The gain in the producer price index was the largest in more than four years but the spillover to consumer inflation may be limited.
The post-election boost to sentiment may have fizzled but February's reading was still among the five highest in the past decade.
The latest weekly jobless data indicate companies are "attempting to retain their workers in a tight labor market."
The stronger dollar, larger federal budget deficits, and low national saving rates could force further widening in the trade deficit.
The unemployment rate rose to 4.8% in January and wages increased by only 0.1%, dampening hopes for a March interest rate hike.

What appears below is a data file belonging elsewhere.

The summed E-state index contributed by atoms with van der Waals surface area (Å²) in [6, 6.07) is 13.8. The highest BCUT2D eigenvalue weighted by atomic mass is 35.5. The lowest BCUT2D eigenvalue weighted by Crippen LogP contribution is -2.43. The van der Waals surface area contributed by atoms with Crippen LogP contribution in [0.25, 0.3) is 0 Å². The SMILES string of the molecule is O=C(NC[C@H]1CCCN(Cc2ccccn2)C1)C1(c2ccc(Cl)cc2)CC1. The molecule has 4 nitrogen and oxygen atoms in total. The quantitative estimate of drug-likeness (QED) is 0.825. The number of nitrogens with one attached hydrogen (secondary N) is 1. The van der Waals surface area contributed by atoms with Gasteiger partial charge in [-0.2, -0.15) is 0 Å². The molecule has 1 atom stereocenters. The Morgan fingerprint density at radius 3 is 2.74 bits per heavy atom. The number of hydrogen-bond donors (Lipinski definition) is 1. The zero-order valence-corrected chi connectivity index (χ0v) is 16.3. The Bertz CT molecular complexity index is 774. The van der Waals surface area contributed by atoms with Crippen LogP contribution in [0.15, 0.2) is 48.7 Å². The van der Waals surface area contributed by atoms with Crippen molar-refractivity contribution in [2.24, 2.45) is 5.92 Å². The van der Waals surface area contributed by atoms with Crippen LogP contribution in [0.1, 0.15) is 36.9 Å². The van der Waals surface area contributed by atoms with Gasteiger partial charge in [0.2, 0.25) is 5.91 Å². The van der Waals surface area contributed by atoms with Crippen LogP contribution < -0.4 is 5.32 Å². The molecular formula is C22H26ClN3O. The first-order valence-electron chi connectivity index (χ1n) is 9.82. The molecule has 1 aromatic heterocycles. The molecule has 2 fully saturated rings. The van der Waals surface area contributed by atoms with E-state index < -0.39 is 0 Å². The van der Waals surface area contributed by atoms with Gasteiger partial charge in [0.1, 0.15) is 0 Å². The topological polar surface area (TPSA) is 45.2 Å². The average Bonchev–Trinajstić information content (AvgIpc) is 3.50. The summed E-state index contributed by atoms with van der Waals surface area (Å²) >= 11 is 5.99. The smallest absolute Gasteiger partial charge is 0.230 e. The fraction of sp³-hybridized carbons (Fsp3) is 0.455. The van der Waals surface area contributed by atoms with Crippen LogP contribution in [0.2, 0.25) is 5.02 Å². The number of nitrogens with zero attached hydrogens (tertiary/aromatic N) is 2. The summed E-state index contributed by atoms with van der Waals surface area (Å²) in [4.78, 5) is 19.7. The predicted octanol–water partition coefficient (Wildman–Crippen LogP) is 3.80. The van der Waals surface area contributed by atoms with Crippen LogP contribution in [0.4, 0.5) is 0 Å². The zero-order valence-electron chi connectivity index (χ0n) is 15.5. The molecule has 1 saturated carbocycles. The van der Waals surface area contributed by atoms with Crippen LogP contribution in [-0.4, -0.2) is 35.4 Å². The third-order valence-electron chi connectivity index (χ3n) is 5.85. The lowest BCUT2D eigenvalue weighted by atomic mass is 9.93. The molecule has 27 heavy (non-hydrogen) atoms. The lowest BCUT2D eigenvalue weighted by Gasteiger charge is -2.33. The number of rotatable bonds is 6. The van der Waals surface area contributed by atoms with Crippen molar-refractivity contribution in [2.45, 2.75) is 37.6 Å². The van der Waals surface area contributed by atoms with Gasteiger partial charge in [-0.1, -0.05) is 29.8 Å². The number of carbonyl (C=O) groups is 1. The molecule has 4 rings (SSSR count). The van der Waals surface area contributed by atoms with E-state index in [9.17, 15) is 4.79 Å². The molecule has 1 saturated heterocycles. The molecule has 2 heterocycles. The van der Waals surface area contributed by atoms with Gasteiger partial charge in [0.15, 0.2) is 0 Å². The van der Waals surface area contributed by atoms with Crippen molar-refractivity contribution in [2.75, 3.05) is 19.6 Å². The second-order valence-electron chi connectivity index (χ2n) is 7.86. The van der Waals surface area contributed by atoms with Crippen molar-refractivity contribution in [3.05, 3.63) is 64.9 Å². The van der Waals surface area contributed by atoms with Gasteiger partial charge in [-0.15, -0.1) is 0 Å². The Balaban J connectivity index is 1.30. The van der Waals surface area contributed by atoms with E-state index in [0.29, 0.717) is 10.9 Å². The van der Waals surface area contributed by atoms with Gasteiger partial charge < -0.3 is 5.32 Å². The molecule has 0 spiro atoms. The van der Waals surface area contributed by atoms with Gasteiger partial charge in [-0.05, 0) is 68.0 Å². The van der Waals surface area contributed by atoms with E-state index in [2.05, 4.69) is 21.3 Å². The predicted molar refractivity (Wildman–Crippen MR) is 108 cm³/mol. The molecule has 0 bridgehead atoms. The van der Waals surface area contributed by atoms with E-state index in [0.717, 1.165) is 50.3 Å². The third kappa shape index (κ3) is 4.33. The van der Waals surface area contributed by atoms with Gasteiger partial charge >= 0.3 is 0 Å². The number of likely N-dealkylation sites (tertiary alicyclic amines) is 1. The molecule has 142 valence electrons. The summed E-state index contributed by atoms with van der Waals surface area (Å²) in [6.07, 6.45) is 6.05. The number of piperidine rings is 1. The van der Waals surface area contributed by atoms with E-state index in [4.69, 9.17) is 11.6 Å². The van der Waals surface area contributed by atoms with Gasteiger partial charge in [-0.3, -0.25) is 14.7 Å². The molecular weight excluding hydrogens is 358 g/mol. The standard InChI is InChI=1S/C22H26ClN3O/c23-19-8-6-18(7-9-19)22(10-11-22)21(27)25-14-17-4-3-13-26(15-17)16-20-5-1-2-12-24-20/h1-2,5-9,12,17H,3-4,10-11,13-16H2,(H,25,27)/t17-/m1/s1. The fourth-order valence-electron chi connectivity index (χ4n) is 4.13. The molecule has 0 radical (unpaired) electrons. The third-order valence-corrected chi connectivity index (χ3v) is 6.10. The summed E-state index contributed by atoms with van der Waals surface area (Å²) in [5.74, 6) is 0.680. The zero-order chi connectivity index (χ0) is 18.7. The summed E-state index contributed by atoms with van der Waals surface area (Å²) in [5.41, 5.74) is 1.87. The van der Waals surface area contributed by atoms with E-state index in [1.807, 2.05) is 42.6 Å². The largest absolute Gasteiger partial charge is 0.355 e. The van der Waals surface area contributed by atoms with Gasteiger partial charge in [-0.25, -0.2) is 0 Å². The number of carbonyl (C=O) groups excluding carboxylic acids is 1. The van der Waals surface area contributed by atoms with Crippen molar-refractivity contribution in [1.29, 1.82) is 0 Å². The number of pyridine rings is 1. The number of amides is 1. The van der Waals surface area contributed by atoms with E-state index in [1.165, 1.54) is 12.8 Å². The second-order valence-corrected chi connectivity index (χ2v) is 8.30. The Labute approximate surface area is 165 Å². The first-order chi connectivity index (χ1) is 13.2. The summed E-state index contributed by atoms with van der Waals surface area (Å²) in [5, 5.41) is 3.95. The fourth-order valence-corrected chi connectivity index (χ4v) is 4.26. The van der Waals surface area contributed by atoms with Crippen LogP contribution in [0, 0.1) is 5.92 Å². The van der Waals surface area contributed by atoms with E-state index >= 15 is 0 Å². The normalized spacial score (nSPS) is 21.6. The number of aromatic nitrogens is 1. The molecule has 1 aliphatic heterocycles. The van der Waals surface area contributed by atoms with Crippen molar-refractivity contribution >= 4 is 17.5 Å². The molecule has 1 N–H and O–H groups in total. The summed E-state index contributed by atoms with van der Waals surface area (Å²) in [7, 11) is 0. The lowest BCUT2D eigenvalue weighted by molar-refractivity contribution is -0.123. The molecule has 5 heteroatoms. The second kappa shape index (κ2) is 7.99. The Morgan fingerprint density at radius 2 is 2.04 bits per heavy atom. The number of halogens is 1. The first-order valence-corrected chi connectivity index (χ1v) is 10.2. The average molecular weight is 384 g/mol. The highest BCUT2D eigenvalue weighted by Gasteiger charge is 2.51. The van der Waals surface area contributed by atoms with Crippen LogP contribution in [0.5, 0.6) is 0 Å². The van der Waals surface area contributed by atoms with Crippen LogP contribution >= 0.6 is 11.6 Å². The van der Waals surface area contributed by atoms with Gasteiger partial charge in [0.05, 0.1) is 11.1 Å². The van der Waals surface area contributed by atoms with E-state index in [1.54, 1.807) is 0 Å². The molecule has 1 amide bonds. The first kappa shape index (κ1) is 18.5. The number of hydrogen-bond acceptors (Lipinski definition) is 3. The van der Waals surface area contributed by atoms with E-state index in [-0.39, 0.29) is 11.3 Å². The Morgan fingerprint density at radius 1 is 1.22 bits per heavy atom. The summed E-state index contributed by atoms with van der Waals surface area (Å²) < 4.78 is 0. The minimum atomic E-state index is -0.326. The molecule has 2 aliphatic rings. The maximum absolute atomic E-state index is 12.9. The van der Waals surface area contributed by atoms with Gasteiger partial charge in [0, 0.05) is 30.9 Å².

The broader trend remains weak, with productivity rising just 0.2% in 2016 from 2015, the smallest annual gain since 2011.
The Fed’s preferred measure of inflation rose 1.6% in December from a year earlier, its highest level since September 2014.
Growth eased from 3.5% in Q3 as a sharp drop in exports offset solid consumer spending and a pickup in business investment.
The Conference Board's index of leading economic indicators rose 0.5% in December, it's largest jump since April 2016.
But the agency also sees the deficit reaching $1.4 trillion, or 5% of GDP, by 2027, driving debt held by the public to the highest level since 1947.